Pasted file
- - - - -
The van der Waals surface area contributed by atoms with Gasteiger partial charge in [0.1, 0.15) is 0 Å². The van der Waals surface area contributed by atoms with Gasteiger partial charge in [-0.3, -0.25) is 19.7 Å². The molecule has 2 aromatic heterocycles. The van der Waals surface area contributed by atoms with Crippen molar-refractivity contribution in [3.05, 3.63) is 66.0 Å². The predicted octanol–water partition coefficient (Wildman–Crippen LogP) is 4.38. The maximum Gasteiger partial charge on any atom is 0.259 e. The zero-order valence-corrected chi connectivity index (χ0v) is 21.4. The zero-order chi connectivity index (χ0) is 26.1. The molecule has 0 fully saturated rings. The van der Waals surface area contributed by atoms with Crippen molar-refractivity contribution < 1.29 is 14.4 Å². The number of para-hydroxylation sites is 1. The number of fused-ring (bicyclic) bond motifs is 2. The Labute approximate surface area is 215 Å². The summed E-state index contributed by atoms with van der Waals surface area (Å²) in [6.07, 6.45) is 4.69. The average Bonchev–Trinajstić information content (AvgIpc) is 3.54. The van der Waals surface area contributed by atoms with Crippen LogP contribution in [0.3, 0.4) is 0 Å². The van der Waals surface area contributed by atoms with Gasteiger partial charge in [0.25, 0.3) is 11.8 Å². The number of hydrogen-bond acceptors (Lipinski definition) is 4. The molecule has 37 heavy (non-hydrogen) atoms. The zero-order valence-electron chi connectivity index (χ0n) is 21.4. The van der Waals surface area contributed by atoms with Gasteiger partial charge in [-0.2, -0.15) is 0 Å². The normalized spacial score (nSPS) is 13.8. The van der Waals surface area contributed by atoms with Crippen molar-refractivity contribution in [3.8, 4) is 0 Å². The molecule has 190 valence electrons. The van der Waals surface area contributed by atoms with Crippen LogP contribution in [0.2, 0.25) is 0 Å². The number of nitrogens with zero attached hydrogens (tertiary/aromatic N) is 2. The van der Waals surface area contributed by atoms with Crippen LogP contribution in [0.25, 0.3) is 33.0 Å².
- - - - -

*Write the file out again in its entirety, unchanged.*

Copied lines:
The van der Waals surface area contributed by atoms with Gasteiger partial charge in [0.1, 0.15) is 0 Å². The van der Waals surface area contributed by atoms with Gasteiger partial charge in [-0.3, -0.25) is 19.7 Å². The molecule has 2 aromatic heterocycles. The van der Waals surface area contributed by atoms with Crippen molar-refractivity contribution in [3.05, 3.63) is 66.0 Å². The predicted octanol–water partition coefficient (Wildman–Crippen LogP) is 4.38. The maximum Gasteiger partial charge on any atom is 0.259 e. The zero-order valence-corrected chi connectivity index (χ0v) is 21.4. The zero-order chi connectivity index (χ0) is 26.1. The molecule has 0 fully saturated rings. The van der Waals surface area contributed by atoms with Crippen molar-refractivity contribution < 1.29 is 14.4 Å². The number of para-hydroxylation sites is 1. The number of fused-ring (bicyclic) bond motifs is 2. The Labute approximate surface area is 215 Å². The summed E-state index contributed by atoms with van der Waals surface area (Å²) in [6.07, 6.45) is 4.69. The average Bonchev–Trinajstić information content (AvgIpc) is 3.54. The van der Waals surface area contributed by atoms with Crippen LogP contribution in [0.3, 0.4) is 0 Å². The van der Waals surface area contributed by atoms with Gasteiger partial charge in [0.25, 0.3) is 11.8 Å². The number of hydrogen-bond acceptors (Lipinski definition) is 4. The molecule has 37 heavy (non-hydrogen) atoms. The zero-order valence-electron chi connectivity index (χ0n) is 21.4. The van der Waals surface area contributed by atoms with Gasteiger partial charge in [-0.2, -0.15) is 0 Å². The normalized spacial score (nSPS) is 13.8. The van der Waals surface area contributed by atoms with Crippen molar-refractivity contribution in [3.8, 4) is 0 Å². The molecule has 190 valence electrons. The van der Waals surface area contributed by atoms with Crippen LogP contribution in [0.2, 0.25) is 0 Å². The number of nitrogens with zero attached hydrogens (tertiary/aromatic N) is 2. The van der Waals surface area contributed by atoms with Crippen LogP contribution in [0.25, 0.3) is 33.0 Å².